Czech Ministry of the Interior Seeks to Replace Interpreters with a Vaguely Defined “Device”

Czech Ministry of the Interior has dealt a blow to the established system of independent licensed interpreters by introducing “automated interpreting” in the new draft immigration bill. The proposal gives the Ministry of the Interior power to replace an official interpreter in immigration proceedings with a “technical device”. The device must provide real-time automatic interpreting from and to the Czech language, and accuracy and speed of interpreting must be “comparable” to that of a licensed official interpreter. The Ministry of the Interior itself will decide whether the device delivers “comparable” quality. No further details are provided in the draft bill, and the law refers to future bylaws for details. In the Czech legislative process, this means that the details will be decided by the Ministry of the Interior without public scrutiny in Parliament.

Foreign nationals who are recipients of such automated interpreting may contest accuracy of automated interpreting, and the right to contest is expressly limited; they must lodge any complaints before the interpreted procedure is completed.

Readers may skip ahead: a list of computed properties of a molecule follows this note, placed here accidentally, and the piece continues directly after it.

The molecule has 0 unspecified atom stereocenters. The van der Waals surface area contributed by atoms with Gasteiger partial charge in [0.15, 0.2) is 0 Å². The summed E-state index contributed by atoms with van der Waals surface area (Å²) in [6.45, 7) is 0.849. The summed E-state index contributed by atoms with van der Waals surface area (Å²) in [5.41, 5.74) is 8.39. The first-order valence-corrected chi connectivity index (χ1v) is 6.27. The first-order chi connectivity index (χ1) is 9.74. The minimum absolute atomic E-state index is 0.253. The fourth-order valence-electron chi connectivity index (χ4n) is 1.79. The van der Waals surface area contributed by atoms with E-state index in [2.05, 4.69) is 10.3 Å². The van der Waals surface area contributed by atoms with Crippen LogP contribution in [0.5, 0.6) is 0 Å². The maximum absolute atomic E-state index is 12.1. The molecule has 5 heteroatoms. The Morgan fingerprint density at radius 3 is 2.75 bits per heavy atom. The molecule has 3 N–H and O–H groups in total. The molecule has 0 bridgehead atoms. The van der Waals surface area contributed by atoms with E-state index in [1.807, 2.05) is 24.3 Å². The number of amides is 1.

This proposal bypasses the existing system of official interpreters who are licensed by the Ministry of Justice under Czech Act No. 354/2019 Sb., the Official Interpreters and Official Translators Act. Official interpreters are required to meet qualification requirements, have statutory duties of confidentiality and due care, and may be facing sanctions under administrative and criminal law for serious breaches of their professional duties.

The draft bill was reviewed by the Committee for Human Rights and Modern Technologies of the Council for Human Rights, which serves as an advisory body to Czech government. The Committee for Human Rights pointed out that available technology today is unable to ensure the level of accuracy of interpreting which is necessary to protect procedural rights of foreign nationals and recommended to remove the provisions on automated interpreting from the draft bill.

Czech Association of Interpreters and Translators has voiced its concerns about the draft bill and offered to share its expertise with the Ministry of the Interior to initiate a professional dialogue to determine the best way to introduce technologies in official translation and interpreting in a way that would preserve the underlying principles of human rights, rule of law and professional rules of conduct.

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